Dividends declared between two ACs will expressly be exempt from tax in Mauritius, again clarifying previous legislative issues. Where an AC declares a dividend to a domestic company or a company holding a Global Business Licence (“GBL”), this would therefore be regarded as a foreign dividend and so the recipient could claim the partial exemption regime (and pay 3% tax) or the foreign tax credit (“FTC”) regime; the latter is unlikely to be applied.

Individuals resident in Mauritius receiving a dividend from an AC should then not be subject to tax on the AC dividend, provided it is not remitted to Mauritius.

Foundations and trusts

As expected, it has been confirmed that foundations and trusts which make use of the preferential tax regimes will need to comply with the same substance requirements that companies adhere to.

Visas and work permits

The Premium visa was first introduced in 2020 and allows foreigners to live in Mauritius for over a year, however, they cannot enter the local workforce, i.e., they have to earn foreign income. The Budget confirmed that a holder of a Premium Visa holder will be taxed in Mauritius if they spend more than 183 days there. However, to be taxed on foreign income earned, it needs to be remitted to Mauritius. This can be avoided by using foreign cards for all local payments. Such foreign income that is deposited into a Mauritian bank account will be taxable, except income that has already been taxed in a foreign country. This change will be backdated be effective from 1 November 2020.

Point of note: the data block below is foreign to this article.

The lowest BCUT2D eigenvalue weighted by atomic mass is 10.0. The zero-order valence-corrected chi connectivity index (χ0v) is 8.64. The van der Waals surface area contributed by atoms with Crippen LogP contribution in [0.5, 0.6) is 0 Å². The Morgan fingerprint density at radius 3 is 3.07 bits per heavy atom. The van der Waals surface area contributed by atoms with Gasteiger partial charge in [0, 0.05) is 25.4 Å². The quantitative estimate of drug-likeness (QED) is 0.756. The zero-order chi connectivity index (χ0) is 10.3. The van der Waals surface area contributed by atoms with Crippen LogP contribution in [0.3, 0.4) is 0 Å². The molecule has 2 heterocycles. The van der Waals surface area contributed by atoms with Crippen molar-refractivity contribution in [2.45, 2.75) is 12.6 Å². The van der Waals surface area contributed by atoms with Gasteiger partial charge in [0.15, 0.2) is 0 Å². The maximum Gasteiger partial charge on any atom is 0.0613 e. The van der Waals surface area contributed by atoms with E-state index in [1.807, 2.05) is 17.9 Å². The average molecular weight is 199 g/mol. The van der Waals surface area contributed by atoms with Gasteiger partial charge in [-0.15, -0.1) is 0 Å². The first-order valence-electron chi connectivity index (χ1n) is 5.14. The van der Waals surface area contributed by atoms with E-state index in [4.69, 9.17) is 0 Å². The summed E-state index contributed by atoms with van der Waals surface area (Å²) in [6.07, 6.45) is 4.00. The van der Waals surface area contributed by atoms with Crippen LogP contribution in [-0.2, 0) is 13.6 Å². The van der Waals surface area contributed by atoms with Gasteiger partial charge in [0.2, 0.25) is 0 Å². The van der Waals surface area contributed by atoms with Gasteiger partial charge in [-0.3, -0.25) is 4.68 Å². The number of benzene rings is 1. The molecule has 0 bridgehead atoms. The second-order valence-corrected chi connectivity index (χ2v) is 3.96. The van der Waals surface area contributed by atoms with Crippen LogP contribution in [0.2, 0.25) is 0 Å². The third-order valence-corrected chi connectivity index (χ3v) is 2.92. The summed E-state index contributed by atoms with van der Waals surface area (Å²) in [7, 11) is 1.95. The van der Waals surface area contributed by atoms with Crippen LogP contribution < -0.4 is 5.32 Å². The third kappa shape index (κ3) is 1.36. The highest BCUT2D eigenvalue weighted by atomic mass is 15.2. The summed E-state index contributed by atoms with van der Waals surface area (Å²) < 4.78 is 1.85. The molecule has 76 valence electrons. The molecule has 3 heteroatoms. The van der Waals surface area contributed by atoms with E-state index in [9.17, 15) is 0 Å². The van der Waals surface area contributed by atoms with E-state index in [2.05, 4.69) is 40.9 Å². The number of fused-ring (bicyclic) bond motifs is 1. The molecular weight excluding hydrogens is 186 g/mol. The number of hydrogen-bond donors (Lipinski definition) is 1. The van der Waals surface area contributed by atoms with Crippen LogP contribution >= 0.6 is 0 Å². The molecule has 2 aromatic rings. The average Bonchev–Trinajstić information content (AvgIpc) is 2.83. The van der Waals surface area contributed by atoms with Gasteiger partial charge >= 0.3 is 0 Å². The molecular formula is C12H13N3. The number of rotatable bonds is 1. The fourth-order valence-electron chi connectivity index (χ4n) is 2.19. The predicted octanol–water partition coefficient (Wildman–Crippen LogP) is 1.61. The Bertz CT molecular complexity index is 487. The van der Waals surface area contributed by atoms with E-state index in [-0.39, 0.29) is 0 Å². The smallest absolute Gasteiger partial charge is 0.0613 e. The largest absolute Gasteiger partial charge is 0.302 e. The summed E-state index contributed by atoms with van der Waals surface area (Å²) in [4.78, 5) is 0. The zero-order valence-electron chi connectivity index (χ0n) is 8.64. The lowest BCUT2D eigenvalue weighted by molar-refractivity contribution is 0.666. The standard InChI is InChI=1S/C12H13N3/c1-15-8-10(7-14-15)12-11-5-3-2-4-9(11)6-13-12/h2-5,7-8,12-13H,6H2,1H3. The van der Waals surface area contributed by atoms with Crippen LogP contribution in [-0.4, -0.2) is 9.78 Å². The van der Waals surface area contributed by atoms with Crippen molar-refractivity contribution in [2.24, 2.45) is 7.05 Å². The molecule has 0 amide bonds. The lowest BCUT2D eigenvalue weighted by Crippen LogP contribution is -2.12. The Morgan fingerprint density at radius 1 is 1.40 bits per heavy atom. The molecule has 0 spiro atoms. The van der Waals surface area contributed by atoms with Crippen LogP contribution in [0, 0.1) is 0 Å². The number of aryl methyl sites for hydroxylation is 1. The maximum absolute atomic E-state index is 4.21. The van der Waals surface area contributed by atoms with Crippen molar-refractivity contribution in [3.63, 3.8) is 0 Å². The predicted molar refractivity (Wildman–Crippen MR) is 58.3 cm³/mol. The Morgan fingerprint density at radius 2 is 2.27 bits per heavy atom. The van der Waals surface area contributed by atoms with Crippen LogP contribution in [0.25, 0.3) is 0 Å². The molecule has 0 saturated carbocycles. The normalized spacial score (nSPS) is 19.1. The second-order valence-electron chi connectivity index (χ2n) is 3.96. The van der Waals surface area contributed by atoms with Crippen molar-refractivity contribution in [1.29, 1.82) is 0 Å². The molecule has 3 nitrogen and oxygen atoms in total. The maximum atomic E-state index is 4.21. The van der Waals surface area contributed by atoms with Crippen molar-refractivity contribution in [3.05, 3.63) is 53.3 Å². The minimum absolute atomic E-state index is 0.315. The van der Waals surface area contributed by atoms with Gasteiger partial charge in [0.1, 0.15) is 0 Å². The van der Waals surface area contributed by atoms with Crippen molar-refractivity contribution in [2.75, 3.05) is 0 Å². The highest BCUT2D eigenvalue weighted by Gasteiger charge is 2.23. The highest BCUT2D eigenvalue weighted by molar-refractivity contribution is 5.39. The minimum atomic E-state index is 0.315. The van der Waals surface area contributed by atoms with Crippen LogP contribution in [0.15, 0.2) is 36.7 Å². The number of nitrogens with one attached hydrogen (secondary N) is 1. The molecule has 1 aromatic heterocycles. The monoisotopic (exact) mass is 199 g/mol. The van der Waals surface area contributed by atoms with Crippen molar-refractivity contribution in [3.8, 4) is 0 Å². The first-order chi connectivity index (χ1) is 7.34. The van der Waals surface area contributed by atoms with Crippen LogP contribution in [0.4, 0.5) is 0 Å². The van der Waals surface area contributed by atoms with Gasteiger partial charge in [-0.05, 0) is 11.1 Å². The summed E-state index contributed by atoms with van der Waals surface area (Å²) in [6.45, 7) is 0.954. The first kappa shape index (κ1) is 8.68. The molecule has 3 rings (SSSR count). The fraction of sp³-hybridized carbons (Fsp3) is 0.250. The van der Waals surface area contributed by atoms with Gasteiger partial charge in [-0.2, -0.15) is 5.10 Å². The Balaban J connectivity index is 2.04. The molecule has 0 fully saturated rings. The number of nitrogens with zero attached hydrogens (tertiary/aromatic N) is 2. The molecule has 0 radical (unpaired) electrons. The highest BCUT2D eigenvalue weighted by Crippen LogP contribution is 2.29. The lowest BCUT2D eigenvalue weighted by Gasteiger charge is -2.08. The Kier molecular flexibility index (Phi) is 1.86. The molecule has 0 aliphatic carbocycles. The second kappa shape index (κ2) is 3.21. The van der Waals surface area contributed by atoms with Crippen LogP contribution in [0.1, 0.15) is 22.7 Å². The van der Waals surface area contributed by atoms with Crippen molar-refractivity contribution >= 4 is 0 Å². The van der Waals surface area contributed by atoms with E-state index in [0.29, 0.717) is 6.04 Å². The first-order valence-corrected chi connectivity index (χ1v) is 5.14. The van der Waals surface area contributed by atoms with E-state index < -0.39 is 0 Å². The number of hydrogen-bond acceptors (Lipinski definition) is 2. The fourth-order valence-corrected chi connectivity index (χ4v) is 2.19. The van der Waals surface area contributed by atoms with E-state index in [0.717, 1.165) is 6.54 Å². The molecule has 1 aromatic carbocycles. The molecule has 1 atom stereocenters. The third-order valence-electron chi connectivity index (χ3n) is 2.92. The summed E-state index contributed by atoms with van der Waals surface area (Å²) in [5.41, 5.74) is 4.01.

The Mauritian Occupation Permit (“OP”) allows a person to live and work in Mauritius. The Mauritian Budget extended this permit for a period of ten years. Further flexibility has also been provided in that dependents can be any age, you may change jobs without reapplying for a permit, permit holders may be self-employed, and the qualifying activities for the young professionals OP will be taken away.

Corporate social responsibility (“CSR”)